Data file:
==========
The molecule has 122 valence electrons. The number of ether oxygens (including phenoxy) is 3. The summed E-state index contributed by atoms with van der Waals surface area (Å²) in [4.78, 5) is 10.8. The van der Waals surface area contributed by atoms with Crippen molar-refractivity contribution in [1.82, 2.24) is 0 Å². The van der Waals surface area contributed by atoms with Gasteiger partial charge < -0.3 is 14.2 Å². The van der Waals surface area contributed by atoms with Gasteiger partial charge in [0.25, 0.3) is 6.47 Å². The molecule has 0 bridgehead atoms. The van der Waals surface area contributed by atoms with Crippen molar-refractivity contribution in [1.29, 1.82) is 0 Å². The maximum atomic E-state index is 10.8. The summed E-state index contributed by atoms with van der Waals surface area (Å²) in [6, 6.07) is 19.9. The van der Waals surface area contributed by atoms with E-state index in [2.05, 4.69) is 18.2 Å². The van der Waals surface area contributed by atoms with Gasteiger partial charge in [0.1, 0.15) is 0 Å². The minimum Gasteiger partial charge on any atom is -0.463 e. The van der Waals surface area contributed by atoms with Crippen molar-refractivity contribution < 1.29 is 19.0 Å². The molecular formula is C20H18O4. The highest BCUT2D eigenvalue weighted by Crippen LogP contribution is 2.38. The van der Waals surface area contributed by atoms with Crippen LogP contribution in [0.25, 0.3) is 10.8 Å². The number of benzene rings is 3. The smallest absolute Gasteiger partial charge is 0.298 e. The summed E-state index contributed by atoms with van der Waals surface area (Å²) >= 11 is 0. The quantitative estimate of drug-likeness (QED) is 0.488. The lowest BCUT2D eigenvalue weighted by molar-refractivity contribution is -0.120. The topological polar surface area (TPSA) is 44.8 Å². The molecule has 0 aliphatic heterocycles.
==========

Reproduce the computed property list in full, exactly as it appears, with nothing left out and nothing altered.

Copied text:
The molecule has 122 valence electrons. The number of ether oxygens (including phenoxy) is 3. The summed E-state index contributed by atoms with van der Waals surface area (Å²) in [4.78, 5) is 10.8. The van der Waals surface area contributed by atoms with Crippen molar-refractivity contribution in [1.82, 2.24) is 0 Å². The van der Waals surface area contributed by atoms with Gasteiger partial charge < -0.3 is 14.2 Å². The van der Waals surface area contributed by atoms with Gasteiger partial charge in [0.25, 0.3) is 6.47 Å². The molecule has 0 bridgehead atoms. The van der Waals surface area contributed by atoms with Crippen molar-refractivity contribution in [1.29, 1.82) is 0 Å². The maximum atomic E-state index is 10.8. The summed E-state index contributed by atoms with van der Waals surface area (Å²) in [6, 6.07) is 19.9. The van der Waals surface area contributed by atoms with E-state index in [2.05, 4.69) is 18.2 Å². The van der Waals surface area contributed by atoms with Gasteiger partial charge in [0.1, 0.15) is 0 Å². The minimum Gasteiger partial charge on any atom is -0.463 e. The van der Waals surface area contributed by atoms with Crippen molar-refractivity contribution < 1.29 is 19.0 Å². The molecular formula is C20H18O4. The highest BCUT2D eigenvalue weighted by Crippen LogP contribution is 2.38. The van der Waals surface area contributed by atoms with Crippen LogP contribution in [0.25, 0.3) is 10.8 Å². The number of benzene rings is 3. The smallest absolute Gasteiger partial charge is 0.298 e. The summed E-state index contributed by atoms with van der Waals surface area (Å²) >= 11 is 0. The quantitative estimate of drug-likeness (QED) is 0.488. The lowest BCUT2D eigenvalue weighted by molar-refractivity contribution is -0.120. The topological polar surface area (TPSA) is 44.8 Å². The molecule has 0 aliphatic heterocycles.